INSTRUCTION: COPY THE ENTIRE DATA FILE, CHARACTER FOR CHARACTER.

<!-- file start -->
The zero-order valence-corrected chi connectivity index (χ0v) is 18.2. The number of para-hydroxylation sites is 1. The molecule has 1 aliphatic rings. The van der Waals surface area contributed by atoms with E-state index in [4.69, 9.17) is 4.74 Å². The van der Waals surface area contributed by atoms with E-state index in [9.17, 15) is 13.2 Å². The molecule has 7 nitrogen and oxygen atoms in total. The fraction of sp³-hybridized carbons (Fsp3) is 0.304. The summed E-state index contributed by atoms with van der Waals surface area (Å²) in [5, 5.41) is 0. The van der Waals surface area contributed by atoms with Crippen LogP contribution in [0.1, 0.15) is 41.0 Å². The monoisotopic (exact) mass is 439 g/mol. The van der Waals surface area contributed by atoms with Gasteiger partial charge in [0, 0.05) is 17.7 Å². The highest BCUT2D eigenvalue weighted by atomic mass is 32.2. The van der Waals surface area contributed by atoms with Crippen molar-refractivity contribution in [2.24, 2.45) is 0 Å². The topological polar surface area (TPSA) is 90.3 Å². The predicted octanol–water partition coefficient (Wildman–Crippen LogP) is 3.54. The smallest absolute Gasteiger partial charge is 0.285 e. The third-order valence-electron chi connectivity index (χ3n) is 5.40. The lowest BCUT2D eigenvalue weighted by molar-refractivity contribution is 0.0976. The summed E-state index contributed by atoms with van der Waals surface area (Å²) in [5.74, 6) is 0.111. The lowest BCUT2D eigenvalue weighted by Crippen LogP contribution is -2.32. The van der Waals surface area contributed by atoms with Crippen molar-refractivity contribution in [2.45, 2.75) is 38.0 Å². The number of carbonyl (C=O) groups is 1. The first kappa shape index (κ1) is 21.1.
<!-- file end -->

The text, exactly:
The zero-order valence-corrected chi connectivity index (χ0v) is 18.2. The number of para-hydroxylation sites is 1. The molecule has 1 aliphatic rings. The van der Waals surface area contributed by atoms with E-state index in [4.69, 9.17) is 4.74 Å². The van der Waals surface area contributed by atoms with E-state index in [9.17, 15) is 13.2 Å². The molecule has 7 nitrogen and oxygen atoms in total. The fraction of sp³-hybridized carbons (Fsp3) is 0.304. The summed E-state index contributed by atoms with van der Waals surface area (Å²) in [5, 5.41) is 0. The van der Waals surface area contributed by atoms with Crippen LogP contribution in [0.1, 0.15) is 41.0 Å². The monoisotopic (exact) mass is 439 g/mol. The van der Waals surface area contributed by atoms with Gasteiger partial charge in [0, 0.05) is 17.7 Å². The highest BCUT2D eigenvalue weighted by atomic mass is 32.2. The van der Waals surface area contributed by atoms with Crippen molar-refractivity contribution in [2.24, 2.45) is 0 Å². The topological polar surface area (TPSA) is 90.3 Å². The predicted octanol–water partition coefficient (Wildman–Crippen LogP) is 3.54. The smallest absolute Gasteiger partial charge is 0.285 e. The third-order valence-electron chi connectivity index (χ3n) is 5.40. The lowest BCUT2D eigenvalue weighted by molar-refractivity contribution is 0.0976. The summed E-state index contributed by atoms with van der Waals surface area (Å²) in [5.74, 6) is 0.111. The lowest BCUT2D eigenvalue weighted by Crippen LogP contribution is -2.32. The van der Waals surface area contributed by atoms with Crippen molar-refractivity contribution in [2.45, 2.75) is 38.0 Å². The number of carbonyl (C=O) groups is 1. The first kappa shape index (κ1) is 21.1.